I have been straining my ears for at least the past week, waiting impatiently for Frog-off. It came on Friday night, when a week of malaises (the joys of caring for the young, they share all their germs) had left me jaded and tired. It cam, as it always does, as a joy. The first tiny chainsaw of the frogs, calling out in the dark in hope and desire. Frog-off.
This year, it is on the late side. The earliest I have heard it here is in Feb but the latest was in the chillingly cold spring two years ago when I had to wait until April. It is the first undeniable point of spring for me. The joyous moment when living things start to return to the upland bog which is my home. My hopes have been raised for more than two weeks by persistent herons frogging in my pond (it has no fish, they were catching something).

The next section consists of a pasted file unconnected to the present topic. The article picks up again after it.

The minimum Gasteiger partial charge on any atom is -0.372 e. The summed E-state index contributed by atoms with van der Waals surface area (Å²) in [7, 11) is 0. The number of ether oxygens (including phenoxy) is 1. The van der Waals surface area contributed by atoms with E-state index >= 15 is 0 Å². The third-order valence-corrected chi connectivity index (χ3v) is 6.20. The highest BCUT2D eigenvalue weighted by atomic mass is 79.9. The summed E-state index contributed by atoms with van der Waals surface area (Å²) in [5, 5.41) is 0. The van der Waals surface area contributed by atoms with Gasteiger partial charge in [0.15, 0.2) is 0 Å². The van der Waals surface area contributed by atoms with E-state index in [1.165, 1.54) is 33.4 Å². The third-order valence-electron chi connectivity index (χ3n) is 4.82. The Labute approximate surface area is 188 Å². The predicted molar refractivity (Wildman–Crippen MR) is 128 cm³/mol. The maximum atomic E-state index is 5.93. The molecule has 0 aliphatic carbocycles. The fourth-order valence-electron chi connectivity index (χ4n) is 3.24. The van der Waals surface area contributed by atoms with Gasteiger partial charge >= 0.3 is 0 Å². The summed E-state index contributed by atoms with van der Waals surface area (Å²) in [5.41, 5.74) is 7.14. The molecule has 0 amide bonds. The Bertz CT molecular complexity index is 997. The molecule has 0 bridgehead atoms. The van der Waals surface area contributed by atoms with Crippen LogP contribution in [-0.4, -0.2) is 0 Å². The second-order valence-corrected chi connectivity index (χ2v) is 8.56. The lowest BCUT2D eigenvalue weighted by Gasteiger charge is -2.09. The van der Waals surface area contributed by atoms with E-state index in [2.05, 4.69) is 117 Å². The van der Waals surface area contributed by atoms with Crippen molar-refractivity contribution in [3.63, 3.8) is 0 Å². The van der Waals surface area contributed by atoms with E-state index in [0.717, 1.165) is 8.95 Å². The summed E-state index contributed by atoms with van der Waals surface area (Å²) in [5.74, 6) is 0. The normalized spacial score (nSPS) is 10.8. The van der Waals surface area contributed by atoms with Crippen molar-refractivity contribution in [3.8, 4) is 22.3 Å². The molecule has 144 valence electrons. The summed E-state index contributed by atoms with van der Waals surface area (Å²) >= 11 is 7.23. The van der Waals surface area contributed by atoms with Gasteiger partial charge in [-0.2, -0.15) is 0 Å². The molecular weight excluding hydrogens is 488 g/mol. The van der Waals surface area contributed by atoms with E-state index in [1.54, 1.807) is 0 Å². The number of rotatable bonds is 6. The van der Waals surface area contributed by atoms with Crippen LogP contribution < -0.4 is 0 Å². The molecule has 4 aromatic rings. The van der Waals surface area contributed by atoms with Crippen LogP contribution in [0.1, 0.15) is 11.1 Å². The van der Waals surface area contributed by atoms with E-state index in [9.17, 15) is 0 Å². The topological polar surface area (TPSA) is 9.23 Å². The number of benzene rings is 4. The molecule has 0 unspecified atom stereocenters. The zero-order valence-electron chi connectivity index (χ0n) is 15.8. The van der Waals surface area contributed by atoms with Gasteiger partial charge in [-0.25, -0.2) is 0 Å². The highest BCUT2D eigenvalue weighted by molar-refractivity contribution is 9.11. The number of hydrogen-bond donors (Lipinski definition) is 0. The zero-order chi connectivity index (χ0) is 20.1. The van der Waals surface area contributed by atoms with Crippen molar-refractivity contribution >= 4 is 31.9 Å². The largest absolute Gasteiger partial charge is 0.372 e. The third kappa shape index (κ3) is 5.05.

The frogs are the clearest sign of the fact that a visually dreary landscape has a rich inner life. Here, the numbers are huge. They are of course supported by all the little things which live under than, the invertebrates, and they in turn support the bird life. They are in important early resource to the herons and the barn owls.
More than that, they are a joy in themselves. The winter is over and past, and the voice of the frog is heard in our land.